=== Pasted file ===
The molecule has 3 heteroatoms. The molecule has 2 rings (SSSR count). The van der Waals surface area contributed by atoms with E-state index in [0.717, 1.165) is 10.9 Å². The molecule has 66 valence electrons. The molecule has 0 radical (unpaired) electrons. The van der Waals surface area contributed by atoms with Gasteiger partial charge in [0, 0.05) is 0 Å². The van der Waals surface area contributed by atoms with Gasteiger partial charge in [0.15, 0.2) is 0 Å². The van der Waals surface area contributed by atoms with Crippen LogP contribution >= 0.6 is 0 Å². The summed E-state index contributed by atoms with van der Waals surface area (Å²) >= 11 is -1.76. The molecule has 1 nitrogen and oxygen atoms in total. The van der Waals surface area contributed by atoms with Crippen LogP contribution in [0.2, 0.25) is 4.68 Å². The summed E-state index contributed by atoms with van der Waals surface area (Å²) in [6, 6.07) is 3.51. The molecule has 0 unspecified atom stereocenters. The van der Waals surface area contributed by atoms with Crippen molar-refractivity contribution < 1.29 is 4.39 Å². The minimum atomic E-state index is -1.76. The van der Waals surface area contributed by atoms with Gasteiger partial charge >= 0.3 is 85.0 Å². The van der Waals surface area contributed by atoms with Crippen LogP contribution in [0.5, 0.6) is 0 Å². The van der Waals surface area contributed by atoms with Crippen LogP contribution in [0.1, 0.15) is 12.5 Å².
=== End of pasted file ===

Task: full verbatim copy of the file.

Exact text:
The molecule has 3 heteroatoms. The molecule has 2 rings (SSSR count). The van der Waals surface area contributed by atoms with E-state index in [0.717, 1.165) is 10.9 Å². The molecule has 66 valence electrons. The molecule has 0 radical (unpaired) electrons. The van der Waals surface area contributed by atoms with Gasteiger partial charge in [0, 0.05) is 0 Å². The van der Waals surface area contributed by atoms with Gasteiger partial charge in [0.15, 0.2) is 0 Å². The van der Waals surface area contributed by atoms with Crippen LogP contribution >= 0.6 is 0 Å². The summed E-state index contributed by atoms with van der Waals surface area (Å²) >= 11 is -1.76. The molecule has 1 nitrogen and oxygen atoms in total. The van der Waals surface area contributed by atoms with Crippen LogP contribution in [0.2, 0.25) is 4.68 Å². The summed E-state index contributed by atoms with van der Waals surface area (Å²) in [6, 6.07) is 3.51. The molecule has 0 unspecified atom stereocenters. The van der Waals surface area contributed by atoms with Crippen molar-refractivity contribution < 1.29 is 4.39 Å². The minimum atomic E-state index is -1.76. The van der Waals surface area contributed by atoms with Gasteiger partial charge >= 0.3 is 85.0 Å². The van der Waals surface area contributed by atoms with Crippen LogP contribution in [0.5, 0.6) is 0 Å². The van der Waals surface area contributed by atoms with Crippen LogP contribution in [0.1, 0.15) is 12.5 Å².